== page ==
Today is an exciting day! As you may have seen from my last blog post, I will be making a special announcement today, October 10th, from 3:00 to 3:00 EDT. Tune in to the Facebook Live broadcast at facebook.com/drtonyaarmstrong to participate in this extraordinary reveal!
Today’s conversation will also include commemoration of the 25th Anniversary of World Mental Health Day, which was founded by the World Federation for Mental Health (WFMH). This organization, begun in 1948, recognizes the importance of educating the public about mental health and advocating for effective treatments. This year, their theme is “Mental Health in the Workplace.” A few statistics from their 2017 report demonstrate just how needed this focus is. Fifty percent of persons with depression are untreated, suggesting that the symptoms and resulting effects of depressive symptoms inevitably affect the workplace in a significant way. For example, someone experiencing depressive episodes will miss 36 workdays per episode. And when a worker is experiencing a depressive episode, 94% of the time that worker is struggling with the cognitive symptoms of depression, including difficulties with concentration, memory, and decision making. Despite these major barriers to work productivity, only 10% of the working population has taken time off for depression. Thus, it’s important to equip business managers with resources to support the development of a healthy workplace that acknowledges mental health concerns and allows for employees to receive effective treatments so that they may return to robust functioning on the job.
The WFMH offers guidelines for creating and maintaining a mental-health friendly workplace. Consider the following characteristics:
- Protects the confidentiality of employee health information
- Educates managers and supervisors on mental health issues, including signs of distress that may suggest the need for referral and evaluation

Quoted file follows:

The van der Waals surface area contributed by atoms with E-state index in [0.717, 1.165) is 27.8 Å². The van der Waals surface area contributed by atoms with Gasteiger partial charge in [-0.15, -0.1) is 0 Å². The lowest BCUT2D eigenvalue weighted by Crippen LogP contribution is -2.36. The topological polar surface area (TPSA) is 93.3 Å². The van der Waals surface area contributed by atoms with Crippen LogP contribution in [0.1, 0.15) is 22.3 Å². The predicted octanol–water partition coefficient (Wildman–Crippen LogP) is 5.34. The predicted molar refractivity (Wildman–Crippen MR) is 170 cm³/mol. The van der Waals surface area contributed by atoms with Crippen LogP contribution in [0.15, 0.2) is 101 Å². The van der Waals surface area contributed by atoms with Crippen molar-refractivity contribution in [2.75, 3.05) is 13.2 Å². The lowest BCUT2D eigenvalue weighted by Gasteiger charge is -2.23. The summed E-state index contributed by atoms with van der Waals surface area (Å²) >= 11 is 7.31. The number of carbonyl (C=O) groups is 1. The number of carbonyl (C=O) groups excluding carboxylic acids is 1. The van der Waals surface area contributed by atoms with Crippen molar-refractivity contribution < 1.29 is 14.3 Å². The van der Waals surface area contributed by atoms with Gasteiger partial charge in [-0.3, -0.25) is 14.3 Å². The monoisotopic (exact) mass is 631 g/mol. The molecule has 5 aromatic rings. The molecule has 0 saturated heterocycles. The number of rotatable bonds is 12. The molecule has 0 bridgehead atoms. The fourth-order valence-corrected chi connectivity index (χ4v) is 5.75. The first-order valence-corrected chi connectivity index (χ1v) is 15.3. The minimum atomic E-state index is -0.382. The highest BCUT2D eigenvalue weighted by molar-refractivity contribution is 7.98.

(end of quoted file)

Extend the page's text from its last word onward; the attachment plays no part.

- Includes health care that responds and treats mental illnesses with the same urgency as physical illnesses
- Supports employees who require flexibility to pursue treatment, including hospitalization, leave, and gradual re-entry into the workplace
- Provides programs and practices that support health, wellness, and work-life balance
We often think of such guidelines as being the responsibility of managers, yet they also involve every member of the work organization. For example, at The Armstrong Center for Hope (www.armstrongcfh.com), we have developed a Wellness Rewards Program that allows staff members to opt into a self-monitoring program that tracks their participation in wellness activities such as fitness, nutritious eating, hydration, quality sleep, and spiritual practices. This arrangement allows for gentle group accountability, shared wisdom around managing barriers to wellness, a healthy dose of competition, and prizes along the way.
No matter what part of the office organizational chart you occupy, think creatively about ways that you can support and embody a mental health-friendly workplace. Let’s generate some ideas this afternoon. I look forward to your participation, questions, and comments during today’s Facebook Live conversation today from 3:00-3:30 pm!
À Votre Santé (“To Your Health”),
Tonya D. Armstrong, Ph.D., M.T.S.